20. bg says:

    I want a world where human beings treat all other living beings with respect and see themselves as part of a whole that needs, values, and supports them.

    I want a world where I can be human without labels or judgments.

    I want a world where quality education is available to everyone.

    I want a world where people are the decision makers in their own lives.

    There’s a start…and I also have something to add – this truly isn’t meant to be petty or snarky – but why use the phrase “unpoor” when referring to socioeconomic status? We are so afraid of class that we even have trouble naming it. Or maybe we just aren’t sure where we stand between “rich” and “poor”. I am also middle class (wealthy by the standards of most people on earth) and white. I suppose privilege might have a lot to do with my conviction that good things can happen. Then again, I’ve seen a lot of apathy from privileged people (since the system benefits them) and a lot more hope from those less privileged by sex/race/class/etc. Hope is nonexclusive; I laud your conviction that we can change things.

  21. kb says:

    I said unpoor because in this case it’s not about being rich so much as it is about not being poor. middle class is included in the w/ economic privilege, and for this aspect I don’t know that I think it matters which you are. I don’t know-there are some privileges about what you are, and some about what you’re not. It’s not that I feel bad about naming class, but the privileges it gives you aren’t just limited to one particular class, so I feel that nonpoor was the best phrase for it in that context. There are others where middle class probably is.

  22. shah8 says:

    I suppose I care enough about this sort of thing to respond. I vehemently disagree with this post. Hope is a baited poison to enhance all the troubles and travails released by Pandora. Treacly utopianism like what little light has posted is what it is because it’s all about the refusal to engage in mechanism, because it’s all about pretending that there is no scarcity of materials, labor, or will, because it’s also all about pretending that people wouldn’t try to create scarcity when there IS plenty. There are always going to be bad and worse choices, and there isn’t going to be enough *glint*Positive Thinking*glint* that will create an unpleasant alternative.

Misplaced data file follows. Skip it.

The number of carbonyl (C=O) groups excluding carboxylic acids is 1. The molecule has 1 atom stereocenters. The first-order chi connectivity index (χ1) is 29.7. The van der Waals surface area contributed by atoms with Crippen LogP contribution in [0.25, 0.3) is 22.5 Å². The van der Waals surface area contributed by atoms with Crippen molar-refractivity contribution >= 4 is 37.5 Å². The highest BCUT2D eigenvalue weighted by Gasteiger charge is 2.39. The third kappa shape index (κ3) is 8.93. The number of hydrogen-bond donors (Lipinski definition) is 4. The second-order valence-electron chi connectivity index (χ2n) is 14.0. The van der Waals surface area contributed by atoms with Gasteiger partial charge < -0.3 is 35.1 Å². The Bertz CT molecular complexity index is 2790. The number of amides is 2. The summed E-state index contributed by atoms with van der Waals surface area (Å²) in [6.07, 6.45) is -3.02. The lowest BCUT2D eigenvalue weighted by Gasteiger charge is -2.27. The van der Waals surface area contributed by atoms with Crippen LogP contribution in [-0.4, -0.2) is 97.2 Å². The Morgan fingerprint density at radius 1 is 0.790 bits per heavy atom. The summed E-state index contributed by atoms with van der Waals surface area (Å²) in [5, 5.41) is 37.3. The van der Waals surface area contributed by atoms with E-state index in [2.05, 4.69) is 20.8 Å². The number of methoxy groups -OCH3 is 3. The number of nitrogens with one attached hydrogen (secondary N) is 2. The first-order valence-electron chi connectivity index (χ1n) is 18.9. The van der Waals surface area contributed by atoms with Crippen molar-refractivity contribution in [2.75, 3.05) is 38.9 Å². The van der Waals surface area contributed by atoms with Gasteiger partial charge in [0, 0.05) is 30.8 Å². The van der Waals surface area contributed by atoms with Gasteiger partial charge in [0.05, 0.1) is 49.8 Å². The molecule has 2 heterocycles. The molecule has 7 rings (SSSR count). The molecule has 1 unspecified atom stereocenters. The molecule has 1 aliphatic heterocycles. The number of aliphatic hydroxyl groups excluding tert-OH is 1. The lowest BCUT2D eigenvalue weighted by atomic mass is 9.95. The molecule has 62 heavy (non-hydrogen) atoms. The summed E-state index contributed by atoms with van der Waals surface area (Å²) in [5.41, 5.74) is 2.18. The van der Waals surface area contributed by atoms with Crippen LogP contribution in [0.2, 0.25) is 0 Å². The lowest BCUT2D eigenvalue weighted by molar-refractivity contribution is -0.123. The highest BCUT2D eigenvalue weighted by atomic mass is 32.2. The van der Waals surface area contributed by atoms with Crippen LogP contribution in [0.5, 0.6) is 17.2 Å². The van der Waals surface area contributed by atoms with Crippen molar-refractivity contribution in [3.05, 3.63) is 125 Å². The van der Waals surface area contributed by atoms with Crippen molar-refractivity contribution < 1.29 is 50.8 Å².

I am not a buddhist, but this sort of post is, to me, precisely what is meant by the malevolence of desire, because it’s fundamentally rooted in a sort of willful ignorance and denial of what is. The belief that we can craft all of the sets of things and beings to our imagination, when they belong to themselves, even if they love you, even if they serve you, even if they are inanimate to your vision.

    So I refuse to write down these sorts of words, because I already suffer enough.

    Not to mention this little fact:

    If we’re just a little to obvious about dropping out (and inviting others to do so), we’ll invite our own destruction, same as the Albisengians, Canudos, any place where a minority is visibly successful, or even hippies now.

  23. Zailyn says:

    This post is amazing.

    I’ve been thinking on ideas that go in this general direction. I’m on the autistic spectrum, and lately I’ve been trying to get past “I am disabled in X ways because of my neurology due to society” and try to imagine what a society where I am /not/ disabled would look like-

    and coming up utterly blank.

    So I can’t phrase it in a positive way yet. I try and wrap my mind around it, but it’s just too big, too different. I can’t say what I’m looking for without using the words “not” or “without”. I want to not be… I want this to stop… I want to live a full life without… not, not, not. It seems so incredibly limited, so sad, so doomed to failure to only be able to wish for things to go away but not to imagine what I want to replace it.